Running Head: Baker v Osborne Development Corp.
Case Study Unit 2
Baker v Osborne Development Corp.
LS311-37COBL Business Law
March 12, 2013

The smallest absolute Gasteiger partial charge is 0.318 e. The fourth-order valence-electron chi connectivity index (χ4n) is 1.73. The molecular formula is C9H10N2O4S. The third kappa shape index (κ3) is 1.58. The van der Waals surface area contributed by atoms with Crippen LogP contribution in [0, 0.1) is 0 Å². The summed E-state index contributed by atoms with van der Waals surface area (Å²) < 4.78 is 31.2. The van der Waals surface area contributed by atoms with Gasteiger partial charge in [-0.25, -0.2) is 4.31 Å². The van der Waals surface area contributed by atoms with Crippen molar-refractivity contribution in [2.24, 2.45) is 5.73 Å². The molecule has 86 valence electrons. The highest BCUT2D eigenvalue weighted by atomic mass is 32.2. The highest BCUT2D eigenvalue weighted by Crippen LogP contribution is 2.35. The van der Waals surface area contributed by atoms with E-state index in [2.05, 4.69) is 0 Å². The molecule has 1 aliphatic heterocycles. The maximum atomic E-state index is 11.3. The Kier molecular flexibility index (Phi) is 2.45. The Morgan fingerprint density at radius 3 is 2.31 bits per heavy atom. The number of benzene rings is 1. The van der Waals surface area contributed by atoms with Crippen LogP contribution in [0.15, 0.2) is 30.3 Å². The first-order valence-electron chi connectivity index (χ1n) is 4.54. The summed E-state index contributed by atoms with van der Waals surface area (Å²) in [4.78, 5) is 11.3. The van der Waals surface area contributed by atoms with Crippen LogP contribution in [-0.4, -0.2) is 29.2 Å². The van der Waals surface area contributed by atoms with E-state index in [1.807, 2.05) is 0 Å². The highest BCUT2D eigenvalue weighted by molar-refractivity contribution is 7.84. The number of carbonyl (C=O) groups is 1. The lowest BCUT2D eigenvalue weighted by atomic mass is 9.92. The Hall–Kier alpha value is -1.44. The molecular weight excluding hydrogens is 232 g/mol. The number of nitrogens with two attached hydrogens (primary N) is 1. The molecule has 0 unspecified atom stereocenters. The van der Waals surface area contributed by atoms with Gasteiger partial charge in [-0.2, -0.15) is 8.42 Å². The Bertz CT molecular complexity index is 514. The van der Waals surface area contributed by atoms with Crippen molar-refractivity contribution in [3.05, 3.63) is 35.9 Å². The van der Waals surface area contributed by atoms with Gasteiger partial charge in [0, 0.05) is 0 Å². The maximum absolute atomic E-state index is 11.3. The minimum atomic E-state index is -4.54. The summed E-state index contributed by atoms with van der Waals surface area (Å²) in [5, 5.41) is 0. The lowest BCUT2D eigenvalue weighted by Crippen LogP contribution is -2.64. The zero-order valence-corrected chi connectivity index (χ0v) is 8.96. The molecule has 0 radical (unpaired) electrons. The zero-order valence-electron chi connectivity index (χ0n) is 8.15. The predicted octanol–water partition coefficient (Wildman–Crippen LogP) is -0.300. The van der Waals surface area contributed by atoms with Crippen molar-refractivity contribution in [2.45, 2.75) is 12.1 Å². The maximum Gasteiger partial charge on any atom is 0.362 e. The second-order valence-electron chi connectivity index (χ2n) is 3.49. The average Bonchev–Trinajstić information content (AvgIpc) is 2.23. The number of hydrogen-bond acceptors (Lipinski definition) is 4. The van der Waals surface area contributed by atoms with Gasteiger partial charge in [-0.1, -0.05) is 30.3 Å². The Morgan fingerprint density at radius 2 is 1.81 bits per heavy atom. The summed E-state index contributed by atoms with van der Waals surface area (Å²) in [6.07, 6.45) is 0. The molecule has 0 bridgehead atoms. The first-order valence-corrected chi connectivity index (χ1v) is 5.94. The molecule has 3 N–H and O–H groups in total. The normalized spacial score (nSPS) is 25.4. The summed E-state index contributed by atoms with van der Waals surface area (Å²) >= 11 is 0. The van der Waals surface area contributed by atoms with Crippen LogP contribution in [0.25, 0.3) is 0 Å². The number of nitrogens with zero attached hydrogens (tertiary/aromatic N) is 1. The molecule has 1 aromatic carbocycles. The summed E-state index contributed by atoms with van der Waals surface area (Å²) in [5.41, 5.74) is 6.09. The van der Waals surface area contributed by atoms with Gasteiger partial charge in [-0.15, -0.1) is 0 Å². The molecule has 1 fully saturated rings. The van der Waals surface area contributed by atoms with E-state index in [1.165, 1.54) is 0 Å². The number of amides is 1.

In the case Baker v Osborne Development Corp., Baker would be able to sue the builder since the court ruled the contract ambiguous. This was because at one point the contract read, “shall be decided by the arbitrator” and another point in the same section the contract read, to be determined by the arbitrator or by any court.” The arbitration agreement was procedurally and substantively unconscionable, since the arbitration agreement was not included in any contract between the buyer and the builder. The arbitration agreement was contained in a separate document that the buyers were not asked to sign at the time of the property was purchased. The court found substantive unconscionably because it would be very unlikely for the builder to sue the buyer. Arbitration has become more known for court cases today. Arbitration not only avoids cost and delays for litigation but it puts the dispute in front of the arbitrator who has the expertise to understand the case. States such as New York, New Jersey have consistently enforced arbitration of disputes governed by the FAA. (Berardo & Clemens, 2012) The NCR Corporation v Korala Associates LTD case said in enforcing a valid arbitration clause the courts must look at the entire contract to determine what goes to arbitration or goes to court. This case had many possible arbitration situations; two of them involved Korala obtaining software owned by NCR, APTRA XFS and S4i. Since only the APTRA XFS was included in the contract, only the situation involving the APTRA XFS software was sent to arbitration by the courts. The issue with S4i software would have to be taken to court. This is also the case with Baker v Osborne Development Corp., The original contract did not include the arbitration clause in question and the buyers were...
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